Clarinet Quintet (Brahms)

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Johannes Brahms's Clarinet Quintet in B minor, Op. 115, was written in 1891 for the clarinettist Richard Mühlfeld. It is scored for a clarinet in A with a string quartet. It has a duration of approximately thirty-five minutes.


Clarinet quintets[edit]

At the time Brahms started composing his Clarinet Quintet, only a few works had been composed for this type of ensemble. Examples of clarinet quintets include those by Wolfgang Amadeus Mozart, Anton Reicha, Giacomo Meyerbeer, Sigismund von Neukomm, Carl Maria von Weber, Franz Krommer, Alexander Glazunov, Heinrich Baermann, and Thomas Täglichsbeck. The Brahms quintet shows parallels to the Mozart Quintet, especially in form.[1]

Brahms and Mühlfeld[edit]

Brahms had retired from composing prior to listening to Richard Mühlfeld play. Brahms may have met Mühlfeld already when Hans von Bülow was directing the Meiningen Court Orchestra. But it was Fritz Steinbach, von Bülow's successor, who brought Mühlfeld's playing to the attention of Brahms in March 1891. Brahms was very enthusiastic about Mühlfeld.[1] That summer at Bad Ischl, he composed the Clarinet Quintet and his Clarinet Trio Op. 114, both of them for Mühlfeld. He later also composed his two Clarinet Sonatas Op. 120.


The quintet received its first private performance on 24 November 1891 in Meiningen,[2][3] with Richard Mühlfeld and the Joachim Quartet, led by Joseph Joachim who often collaborated with Brahms. The public premiere was on 12 December 1891 in Berlin.[2][4][5]

It soon received performances across Europe, including London and Vienna both with the original and other ensembles. Though many clarinetists opt not to use vibrato, Richard Mühlfeld famously had a vibrato so large and rich that it was comparable to string players.[6] When speaking about early performances of the quintet, Eric Hoeprich described that "...both the clarinetist and strings [would] make liberal use of vibrato as well as frequent rubato, which may seem excessive to us today."[7]


The piece consists of four movements.

  1. Allegro in B minor, in 6
  2. Adagio in B major, in 3
    time modulating into B minor and then B minor and back to B major
  3. Andantino in D major, in common time. Evolving into Presto non assai, ma con sentimento in B minor in 2
  4. Con moto in B minor, in 2
    with a key transition to B major returning to B minor into a meter of 3
    and then transforming into 6

First movement[edit]

Like the quintet by Mozart, the strings begin the piece. Only several bars after the clarinet's entry is it finally made clear that the key of the music is B minor rather than D major (the latter being the key in which the exposition ends, leading smoothly into the repeat of the clarinet's opening). This movement sets an autumnal mood for the rest of the composition.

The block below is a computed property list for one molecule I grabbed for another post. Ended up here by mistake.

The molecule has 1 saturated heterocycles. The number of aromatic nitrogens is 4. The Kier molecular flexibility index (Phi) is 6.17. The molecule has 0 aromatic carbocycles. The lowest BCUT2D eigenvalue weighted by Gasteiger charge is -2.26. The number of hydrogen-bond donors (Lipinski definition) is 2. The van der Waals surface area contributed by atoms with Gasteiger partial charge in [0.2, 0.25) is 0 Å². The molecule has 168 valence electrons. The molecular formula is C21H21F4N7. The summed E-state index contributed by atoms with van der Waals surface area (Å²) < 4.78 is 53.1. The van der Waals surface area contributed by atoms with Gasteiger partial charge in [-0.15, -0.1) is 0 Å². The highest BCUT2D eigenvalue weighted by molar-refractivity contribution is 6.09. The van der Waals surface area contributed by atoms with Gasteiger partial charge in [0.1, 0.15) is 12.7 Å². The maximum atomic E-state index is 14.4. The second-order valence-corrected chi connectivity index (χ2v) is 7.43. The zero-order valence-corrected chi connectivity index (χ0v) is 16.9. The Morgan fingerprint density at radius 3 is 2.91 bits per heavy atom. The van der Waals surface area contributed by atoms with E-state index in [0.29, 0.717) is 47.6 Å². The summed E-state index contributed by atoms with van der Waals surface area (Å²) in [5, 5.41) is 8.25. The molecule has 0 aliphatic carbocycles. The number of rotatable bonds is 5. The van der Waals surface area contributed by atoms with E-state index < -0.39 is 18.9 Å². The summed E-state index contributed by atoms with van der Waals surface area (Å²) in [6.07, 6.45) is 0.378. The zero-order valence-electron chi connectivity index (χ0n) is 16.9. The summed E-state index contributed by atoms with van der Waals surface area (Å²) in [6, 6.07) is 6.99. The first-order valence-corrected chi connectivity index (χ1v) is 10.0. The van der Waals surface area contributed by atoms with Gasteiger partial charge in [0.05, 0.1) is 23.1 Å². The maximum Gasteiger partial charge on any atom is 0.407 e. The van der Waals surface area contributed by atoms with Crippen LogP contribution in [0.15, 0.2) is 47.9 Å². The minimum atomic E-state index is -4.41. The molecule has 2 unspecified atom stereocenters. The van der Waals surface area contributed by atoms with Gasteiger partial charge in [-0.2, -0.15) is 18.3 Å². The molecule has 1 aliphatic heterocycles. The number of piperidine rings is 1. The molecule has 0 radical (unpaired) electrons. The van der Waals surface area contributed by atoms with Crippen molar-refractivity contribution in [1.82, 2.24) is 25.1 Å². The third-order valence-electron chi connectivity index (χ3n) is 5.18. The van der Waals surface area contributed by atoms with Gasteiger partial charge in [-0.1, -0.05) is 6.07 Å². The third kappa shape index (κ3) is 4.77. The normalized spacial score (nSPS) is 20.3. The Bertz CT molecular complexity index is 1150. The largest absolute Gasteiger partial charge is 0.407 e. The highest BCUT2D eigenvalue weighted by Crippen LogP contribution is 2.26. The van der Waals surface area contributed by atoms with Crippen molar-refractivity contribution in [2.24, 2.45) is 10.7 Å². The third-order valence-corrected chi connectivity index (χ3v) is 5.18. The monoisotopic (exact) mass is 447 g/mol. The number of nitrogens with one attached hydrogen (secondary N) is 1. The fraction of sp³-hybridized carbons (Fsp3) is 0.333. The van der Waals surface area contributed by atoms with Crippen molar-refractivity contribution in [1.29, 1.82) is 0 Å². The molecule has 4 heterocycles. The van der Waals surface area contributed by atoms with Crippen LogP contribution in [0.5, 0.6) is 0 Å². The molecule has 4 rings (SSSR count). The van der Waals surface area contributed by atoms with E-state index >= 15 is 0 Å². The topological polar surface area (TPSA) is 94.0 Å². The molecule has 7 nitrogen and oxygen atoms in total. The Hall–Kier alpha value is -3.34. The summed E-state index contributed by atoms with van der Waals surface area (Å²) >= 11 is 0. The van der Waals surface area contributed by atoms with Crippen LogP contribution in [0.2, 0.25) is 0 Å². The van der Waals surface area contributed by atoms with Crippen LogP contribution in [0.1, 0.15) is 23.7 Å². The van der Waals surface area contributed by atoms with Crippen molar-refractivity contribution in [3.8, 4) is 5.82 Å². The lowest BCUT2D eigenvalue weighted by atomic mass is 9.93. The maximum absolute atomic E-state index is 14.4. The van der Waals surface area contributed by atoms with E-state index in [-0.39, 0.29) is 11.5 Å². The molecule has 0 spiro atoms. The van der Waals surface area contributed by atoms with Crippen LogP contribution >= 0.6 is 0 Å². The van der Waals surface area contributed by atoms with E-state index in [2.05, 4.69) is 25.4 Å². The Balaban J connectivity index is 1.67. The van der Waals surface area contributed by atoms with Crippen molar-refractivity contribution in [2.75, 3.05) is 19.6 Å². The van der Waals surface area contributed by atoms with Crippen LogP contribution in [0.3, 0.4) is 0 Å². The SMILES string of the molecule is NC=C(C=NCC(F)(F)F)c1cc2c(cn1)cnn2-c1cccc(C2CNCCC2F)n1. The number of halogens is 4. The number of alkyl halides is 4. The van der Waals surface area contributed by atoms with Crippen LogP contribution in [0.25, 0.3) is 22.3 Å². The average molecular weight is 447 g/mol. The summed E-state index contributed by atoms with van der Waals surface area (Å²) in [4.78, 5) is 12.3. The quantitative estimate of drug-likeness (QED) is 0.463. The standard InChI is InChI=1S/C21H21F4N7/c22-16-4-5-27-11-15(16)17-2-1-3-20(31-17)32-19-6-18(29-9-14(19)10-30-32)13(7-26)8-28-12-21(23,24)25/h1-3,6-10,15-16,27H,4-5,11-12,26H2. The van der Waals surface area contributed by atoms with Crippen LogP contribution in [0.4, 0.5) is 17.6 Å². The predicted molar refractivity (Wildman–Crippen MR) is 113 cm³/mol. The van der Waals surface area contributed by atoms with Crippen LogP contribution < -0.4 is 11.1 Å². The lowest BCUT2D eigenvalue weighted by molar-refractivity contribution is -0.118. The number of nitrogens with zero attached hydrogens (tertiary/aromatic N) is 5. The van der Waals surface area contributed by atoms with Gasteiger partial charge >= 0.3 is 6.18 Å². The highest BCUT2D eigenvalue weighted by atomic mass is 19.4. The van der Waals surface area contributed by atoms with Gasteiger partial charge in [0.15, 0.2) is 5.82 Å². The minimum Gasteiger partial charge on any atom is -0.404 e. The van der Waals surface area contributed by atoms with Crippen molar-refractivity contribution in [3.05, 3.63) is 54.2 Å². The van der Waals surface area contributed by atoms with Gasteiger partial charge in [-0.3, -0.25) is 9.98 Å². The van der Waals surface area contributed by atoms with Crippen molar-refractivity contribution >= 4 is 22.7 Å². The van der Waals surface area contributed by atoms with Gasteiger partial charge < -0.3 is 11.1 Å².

One phrase, towards the middle played by the clarinet, sounds closely related to one in the first movement of Carl Maria von Weber's Clarinet Concerto No. 1 in F minor. This was possibly inserted because when Brahms listened to Richard Mühlfeld at his recital, he was playing this concerto.[8]

Second movement[edit]

The bowed strings are played with mutes (con sordino) throughout the movement. Mainly in B major, the reflective melody is first introduced by the clarinet, and is sometimes chromatic with some shifts to B minor. The middle section is in B minor, its mood recalling the gloomy atmosphere[according to whom?] of the first movement. Here, the clarinet performs technical runs playing from all ranges. Via an agitated transition with even more modulations, the music calms down and returns to the beginning theme, and then subsides.

Third movement[edit]

This movement, the shortest of the four, begins in D major. In measure 23, the clarinet and violin play as if they were talking in a conversation. It modulates back from D major into the darker B minor. This section is highly influenced by the first part and even ends the same except being in a 2
meter.[original research?]

Fourth movement[edit]

This movement is marked Con moto (with motion) and contains a theme and five variations as do the final movements of Mozart's Clarinet Quintet and Brahms's Clarinet Sonata No. 2. Tempo varies according to the musician. The fourth variation, in B major, has a sweet melody mostly performed by the clarinet, which recalls the mood of the second movement. The fifth (final) variation, beginning with the viola playing the melody over the pizzicato cello, is back in B minor but bears a different metrical sign (6/8) till the end of the movement. The coda brings multiple themes from the first movement, and finally ends with a sudden loud B minor chord which eventually fades away (as opposed to the quiet ending in the first movement).


  1. ^ a b Lawson, Colin. Brahms: Clarinet Quintet, pp. 1
  2. ^ a b Rodda, Richard E. "Quintet for Clarinet and String Quartet in B minor, Op. 115". Archived from the original on 2008-01-20. Retrieved 2008-07-21.
  3. ^ Toenes, George. "Richard Mühlfeld". Archived from the original on 2009-10-03. Retrieved 2010-04-01. from The Clarinet, No. 23 (Summer 1956)
  4. ^ Freed, Richard. "Clarinet Trio, Op. 114". Retrieved 2008-07-21.
  5. ^ Bromberger, Eric. "Clarinet Trio in A Minor, Opus 114". Retrieved 2008-07-21.
  6. ^ "New Classical Tracks: Clarinetist Jonathan Cohler". MPR News. Retrieved 2022-06-08.
  7. ^ Hoeprich, Eric (2008). The Clarinet. Yale University Press. p. 235. ISBN 978-0-300-10282-6.
  8. ^ Lawson, Colin (1998). Brahms: Clarinet Quintet (1st ed.). Cambridge University Press. p. 32. ISBN 978-0521588317.


  • Lawson, Colin (1998). Brahms: Clarinet Quintet. Cambridge University Press. ISBN 0-521-58831-6.

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